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  1. #16
    Join Date
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    Why would it matter if there was some exposed metal? The rust is removed from the part to the electrodes and if the tub is connected to the electrodes as part of that same side of the circuit it would receive some of the rust too. It shouldn't be eroded and leak. Just make sure it is insulated from the ground and the part is insulated from the tub by some non-conductive spacers. Right?

    Pete

  2. #17
    Join Date
    Jun 2012
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    SA
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    Quote Originally Posted by QC Inspector View Post
    Why would it matter if there was some exposed metal? The rust is removed from the part to the electrodes and if the tub is connected to the electrodes as part of that same side of the circuit it would receive some of the rust too. It shouldn't be eroded and leak. Just make sure it is insulated from the ground and the part is insulated from the tub by some non-conductive spacers. Right?

    Pete
    The positive plate (anode) that receives the rust is sacrificial and will be eaten away during the process.

    Provided the bath tub is not positively connected/charged there should be no detrimental effect on it.

    Basically provided the sacrificial anode is insulated from the bath it should work fine.

    Cheers Rob
    The worst that can happen is you will fail.
    But at least you tried.



  3. #18
    BobL is offline Member: Blue and white apron brigade
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    Quote Originally Posted by nearnexus View Post
    The positive plate (anode) that receives the rust is sacrificial and will be eaten away during the process
    The orange gunk that appears on anodes made of generic steels are not "receiving the rust" from the workpiece but the steel in the anode reacting with the oxygen generated at the anode which reacts with the steel anode to make its own rust.
    The anode rust makes a sludgy mess, insulates the anode and significantly slows the electrolysis reaction.
    If SS is used as an anode it will not be eaten away anywhere near as quickly - same for carbon rods.
    These anodes also keep the electrolysis baths much cleaner.
    SS has some potential issues with the possible production of hexavalent CrO, but provided the electrolysis tanks is well ventilated or outside it should be OK.

    RE: Bath
    Just measure the linear resistance of the enamel. If its in the MΩ/m range it should makes things easier because then you minimise connections by placing steel rods/pipe across the edges of the bath and suspend the parts and anode(s) from these pipes.
    If the enamel is conductive then you will need to insulate the ends of the rods/pipes touching the edges of the bath (ie some short bits of poly)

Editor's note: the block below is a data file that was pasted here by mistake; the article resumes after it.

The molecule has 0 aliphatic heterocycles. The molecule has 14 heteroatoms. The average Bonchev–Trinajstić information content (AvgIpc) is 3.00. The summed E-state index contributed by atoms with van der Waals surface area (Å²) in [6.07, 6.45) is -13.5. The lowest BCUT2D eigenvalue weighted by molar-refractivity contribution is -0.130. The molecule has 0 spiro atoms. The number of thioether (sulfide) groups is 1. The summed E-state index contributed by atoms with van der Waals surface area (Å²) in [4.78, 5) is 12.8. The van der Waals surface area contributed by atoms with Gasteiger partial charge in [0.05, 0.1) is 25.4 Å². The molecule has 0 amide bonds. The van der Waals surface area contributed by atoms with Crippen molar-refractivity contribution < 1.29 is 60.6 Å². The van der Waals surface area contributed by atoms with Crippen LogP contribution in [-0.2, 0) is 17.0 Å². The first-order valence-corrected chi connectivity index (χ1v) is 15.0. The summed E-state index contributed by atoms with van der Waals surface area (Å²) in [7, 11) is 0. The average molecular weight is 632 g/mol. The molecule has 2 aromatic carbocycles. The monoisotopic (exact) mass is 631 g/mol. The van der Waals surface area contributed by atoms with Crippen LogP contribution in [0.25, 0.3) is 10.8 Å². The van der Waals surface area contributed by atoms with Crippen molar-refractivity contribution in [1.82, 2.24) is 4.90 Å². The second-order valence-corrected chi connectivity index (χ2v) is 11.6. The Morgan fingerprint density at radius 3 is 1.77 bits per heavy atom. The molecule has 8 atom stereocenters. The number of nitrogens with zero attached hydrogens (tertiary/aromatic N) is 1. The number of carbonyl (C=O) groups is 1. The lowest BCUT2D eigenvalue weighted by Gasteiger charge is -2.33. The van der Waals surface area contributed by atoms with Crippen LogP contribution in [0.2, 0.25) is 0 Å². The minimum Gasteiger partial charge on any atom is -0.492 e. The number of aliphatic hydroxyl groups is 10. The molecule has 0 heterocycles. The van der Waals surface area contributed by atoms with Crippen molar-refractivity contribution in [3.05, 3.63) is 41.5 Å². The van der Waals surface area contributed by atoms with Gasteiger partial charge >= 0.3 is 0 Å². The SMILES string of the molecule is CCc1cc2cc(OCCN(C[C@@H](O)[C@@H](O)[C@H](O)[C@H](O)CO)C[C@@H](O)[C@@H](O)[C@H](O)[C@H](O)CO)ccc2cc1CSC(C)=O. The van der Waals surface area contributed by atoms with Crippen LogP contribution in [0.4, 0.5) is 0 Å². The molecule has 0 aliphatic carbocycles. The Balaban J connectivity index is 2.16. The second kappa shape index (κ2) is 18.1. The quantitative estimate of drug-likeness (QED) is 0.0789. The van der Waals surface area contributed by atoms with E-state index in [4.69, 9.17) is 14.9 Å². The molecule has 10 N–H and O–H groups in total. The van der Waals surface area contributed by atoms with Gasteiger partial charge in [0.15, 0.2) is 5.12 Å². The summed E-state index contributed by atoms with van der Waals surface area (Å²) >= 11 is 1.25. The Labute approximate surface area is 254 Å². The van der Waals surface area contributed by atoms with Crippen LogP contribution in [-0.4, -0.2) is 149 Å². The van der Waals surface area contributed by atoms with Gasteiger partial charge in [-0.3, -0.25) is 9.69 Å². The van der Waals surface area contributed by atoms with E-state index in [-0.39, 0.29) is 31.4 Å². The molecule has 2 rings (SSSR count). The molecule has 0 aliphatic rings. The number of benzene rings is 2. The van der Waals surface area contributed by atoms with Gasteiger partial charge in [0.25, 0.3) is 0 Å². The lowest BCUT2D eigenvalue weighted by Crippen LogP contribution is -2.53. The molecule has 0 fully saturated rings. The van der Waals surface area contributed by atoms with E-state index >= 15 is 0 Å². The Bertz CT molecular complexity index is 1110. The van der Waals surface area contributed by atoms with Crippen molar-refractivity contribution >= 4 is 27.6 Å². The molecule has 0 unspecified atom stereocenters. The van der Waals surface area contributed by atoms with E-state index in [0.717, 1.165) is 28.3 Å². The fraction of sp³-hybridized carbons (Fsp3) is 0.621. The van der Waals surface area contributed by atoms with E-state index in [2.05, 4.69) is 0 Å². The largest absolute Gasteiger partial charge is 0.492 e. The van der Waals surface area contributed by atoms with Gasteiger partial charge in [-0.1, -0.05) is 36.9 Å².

If your parts are large, multiple anodes surrounding the part are recommended other wise you will have to repeated turn the parts around/over.

  4. #19
    Join Date
    Aug 2008
    Location
    Tennant Creek, Aust
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    430

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    I got the old bath out, put silastic over all the chips, Had a bit of builder plastic, enough to cover 1/2 up the sides,
    Put the smaller cabinet in,anode each end, filled the bath, covered 9/10 of the cabinet, switch it on, all appears to be working fine.

    Ratty 05/2004 -05/07/2010 COOPER 01/08/1998-31/01/2012

  5. #20
    Join Date
    Aug 2008
    Location
    Tennant Creek, Aust
    Age
    57
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    430

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    Quote Originally Posted by wm460 View Post
    I have got a bottle of Evaporust
    On another forum I saw someone who made a trough just big enough to do one side of the bed at a time.


    My maths tells me I would need 2.2lts proberly 2.5lts with the evaparation here.
    Nearest available to me is MT Isa Supercheap, $42.99 per lts plus freight.



    Quote Originally Posted by BobL View Post
    I'd rather spend it on more/other chemicals to fart around with
    Me too.

    Ratty 05/2004 -05/07/2010 COOPER 01/08/1998-31/01/2012

  6. #21
    Join Date
    Aug 2008
    Location
    Tennant Creek, Aust
    Age
    57
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    430

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    If I use either Electroisis or the Citric acid (when it finally arrives) will either harm the bog on the lathe bed?

    Ratty 05/2004 -05/07/2010 COOPER 01/08/1998-31/01/2012

  7. #22
    BobL is offline Member: Blue and white apron brigade
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    Citric acid shouldn’t do much to paint or bog. Electrolysis is usually done in an alkaline solution so it will attack paint but it depends on the type of bog used. Maybe try out a not very important piece first?

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